Know the difference to make sense of our new digital worlds.
The influx of new terms corresponding to today’s technology advancements has some of our heads spinning while others concede to carrying a handy-dandy pocket guide of acronym definitions.
What do the terms VR, AR, MR, and 360 even mean, and how to they relate to each other?
To start, let’s look at virtual reality, or VR.
Arguably the most established new reality-tech, virtual reality has actually been around for decades. After years of popularity in the gaming industry, we are now seeing it branch off into more practical applications, some of which are outlined in the AR/VR in Education series Part 1, 2 and 3.
But, what is virtual reality?
In the most basic of explanations, virtual reality is a way to immerse users in an entirely virtual world.
As Samsung VR puts it, in virtual reality, even an ostrich can fly.
In more elaborate setups, additional senses are utilized. In VR arcades, guests are often strapped into contraptions which simulate movement, sound is customized, air may be blown on the subjects to mimic the feelings our brains expect in certain situations, and some sort of handheld tools are used to allow user interaction within the environment.
Commonly, new users will purchase a cheap $49 headset off of a Target shelf, insert a smartphone, and enjoy the thrill of riding a roller coaster. This experience wouldn’t be considered true virtual reality, though.
A true VR environment will engage all five senses (taste, sight, smell, touch, sound). Since this is not always possible, a key indicator of whether or not you are in virtual reality often relies on the “degrees of freedom” offered.
Six Degrees of Freedom
Before moving on to the defining qualities of 360 video, we must first define degrees of freedom (DOF), as those are a good benchmark helping to determine whether a particular experience is virtual reality or 360 video.
Degrees of freedom refers to the amount of flexibility a user is given within an environment.
Take a moment to remember those math lessons you took where they drilled in X, Y, and Z axises.
In our current example, the X axis represents backward and forward. The Y axis is left and right, and the Z axis is up and down. Where the three lines intersect is the point of origin.
Combining the three axises and their circular representations give us a 360-degree compilation.
If you were to look up and down, left and right, backward and forward (and any combined variation within these parameters), you would find you could see the entire area around you.
You can do this now as you look around the space where you currently sit, and you can do this when you put on a VR headset.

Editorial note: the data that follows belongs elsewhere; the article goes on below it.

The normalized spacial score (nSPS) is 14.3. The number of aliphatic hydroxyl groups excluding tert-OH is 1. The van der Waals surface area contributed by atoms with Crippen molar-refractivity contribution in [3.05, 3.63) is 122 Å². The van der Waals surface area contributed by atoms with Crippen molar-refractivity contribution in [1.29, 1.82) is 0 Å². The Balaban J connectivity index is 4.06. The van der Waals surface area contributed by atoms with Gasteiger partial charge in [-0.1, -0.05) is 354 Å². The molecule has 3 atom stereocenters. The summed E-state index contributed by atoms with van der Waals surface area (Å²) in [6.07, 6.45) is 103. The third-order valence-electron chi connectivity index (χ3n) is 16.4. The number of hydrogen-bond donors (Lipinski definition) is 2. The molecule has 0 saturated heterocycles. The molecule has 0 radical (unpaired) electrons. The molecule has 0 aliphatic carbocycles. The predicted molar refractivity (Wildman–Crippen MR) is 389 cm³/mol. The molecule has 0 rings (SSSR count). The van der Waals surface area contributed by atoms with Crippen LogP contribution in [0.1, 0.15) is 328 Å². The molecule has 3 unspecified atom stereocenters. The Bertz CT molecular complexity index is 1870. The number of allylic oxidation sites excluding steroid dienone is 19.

So, you have 360 degrees of viewing, but where does the “freedom” part come in?
While you have the option to look around in a 360 spherical world, and there is a certain level of freedom associated with that (after all, you can’t do that when watching a normal cinematic movie), this is not truly what is intended when referring to degrees of freedom.
Instead, DOF intends to determine whether or not you can move or manipulate things on those same axises. Can you jump backward and forward? Can you slide from left to right? Are you able to walk up and down stairs?
Since you can do these things in real life, virtual reality, if it’s to be truly virtual, must also allow for these six degrees of freedom.
So, onto 360 videos. This is often lumped into the VR category, but the differences are fairly finite.
The mistake commonly happens based off of the ability to watch 360 videos in a virtual reality headset. But, claiming a 360 video is VR simply due to the gear being utilized is similar to saying, “I’m sitting in a car, so I must be driving.”
In fact, a 360 video can be viewed in many ways. You might watch one on your phone as you scroll through your Facebook feed, using your finger to move around to get the 360-degree perspective.
Or, perhaps you are perusing YouTube videos and use your mouse to gain the 360 view. And, maybe you really are wearing a VR headset to feel fully-immersed in the video playing.
However, aside from sound, you are missing the other senses, and you are lacking true freedom. Without being able to move through the 360-degree environment at will, you are not being given the six degrees of freedom required for VR.
Sure, you might be traveling along as a bystander by way of a 360 degree GoPro camera strapped to a biker’s handlebars, but you do not get to control the movement.